• No worries Giessel the Weasel will get a SHOWER SOON! Suzanne please search the Weasel’s 2016 campaign ad where she supported the Governors election along with her’s …she such a phony!

    What’s not being spoken here is the” false narrative” developed in the House Majority Caucus early on by Bryce Edgmon & company…

    Now he trying to fool us twice with his”“Today’s vote in the Senate perfectly illustrates why an operating budget has not yet been enacted: debate over the amount of year’s Permanent Fund Dividend is consuming the Legislature. This is why we believe the Legislature should first pass a responsible budget to provide students, elders, and business leaders certainty in the critical services they rely on. Then we can focus on the many important questions surrounding the future of the Permanent Fund.”

    Lance Pruitt cleared the air of that stench: ““Two months ago, we offered multiple amendments during the budget process that would have ensured that we would avoid costly special sessions. Those amendments were not taken up. Instead, we still stand without an operating budget, a capital budget, a mental health budget, and K-12 education funding,”

    Thank you Lance!!

  • Kobe Rizk

    Hi there,

    My name is Kobe Rizk and I am the college intern at Must Read Alaska. I noticed the high commenting activity on this post. I want to encourage you to view our newly launched political forum on the website. To do this, go to the MRAK home screen and select the “Forums” tab at the top menu bar. If you have any questions, please don’t hesitate to email me at kobe.rizk@yale.edu, or if you would prefer, reach out to Suzanne. You have the ability to create your own topics and discussions, and I would encourage you to share these with fellow MRAK readers. We would love to see some more activity on this new and exciting part of the MRAK project.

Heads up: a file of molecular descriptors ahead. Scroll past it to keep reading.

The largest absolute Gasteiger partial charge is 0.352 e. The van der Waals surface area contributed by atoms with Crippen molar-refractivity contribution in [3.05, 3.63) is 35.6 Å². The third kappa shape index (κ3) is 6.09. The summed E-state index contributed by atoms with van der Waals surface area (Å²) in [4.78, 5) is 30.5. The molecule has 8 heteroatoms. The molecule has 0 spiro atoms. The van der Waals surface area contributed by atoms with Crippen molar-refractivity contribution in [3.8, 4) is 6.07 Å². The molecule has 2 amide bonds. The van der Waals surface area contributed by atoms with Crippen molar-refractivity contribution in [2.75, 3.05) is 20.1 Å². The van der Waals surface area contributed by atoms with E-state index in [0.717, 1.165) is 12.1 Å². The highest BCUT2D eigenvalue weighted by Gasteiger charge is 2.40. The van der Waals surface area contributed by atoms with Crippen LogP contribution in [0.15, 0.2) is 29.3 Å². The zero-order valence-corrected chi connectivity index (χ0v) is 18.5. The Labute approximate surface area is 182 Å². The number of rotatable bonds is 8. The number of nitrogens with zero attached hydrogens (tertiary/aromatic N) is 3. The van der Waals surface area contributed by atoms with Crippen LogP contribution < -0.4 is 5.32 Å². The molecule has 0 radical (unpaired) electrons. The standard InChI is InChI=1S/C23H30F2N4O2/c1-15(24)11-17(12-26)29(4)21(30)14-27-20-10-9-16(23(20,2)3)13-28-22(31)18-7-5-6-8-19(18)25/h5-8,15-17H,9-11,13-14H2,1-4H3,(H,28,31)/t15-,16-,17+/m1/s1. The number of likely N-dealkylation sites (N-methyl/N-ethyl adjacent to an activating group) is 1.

Kobe

    • Will check it out!

  • Why do we continue to pay these people while they are in a Special session? They didn’t do their job the first time around.

  • I am a UAA employee and I am in favor of taking all your PFD’s to pay for my benefits package and fund my retirement.

  • There are two type of thieves in the world. The first are the ones we despise. They wear ski masks and yield guns, knives or some other weapon. They separate valuables and money from their victims with the threat of violence. The latter are the ones we vote for. They wear nice clothes, suits and ties. They smile and kiss babies to show they are of kind heart. They are written up in history books for their “achievements”. In reality, they use a pen and a smile. Though they are supposed to be “transparent”, they will hide information and disavow they knew anything about it. They have no scruples of robbing you blind for their personal gain by making it appear that it is something for the “public good”. This group needs to be watched very carefully and reminded constantly who they really work for. There’s a sub-group to this. They are the non-elected. They use the employees union as their shield, making them untouchable. Perhaps it’s time to bring back public hangings. As a reminder to what happens when you steal from your employers.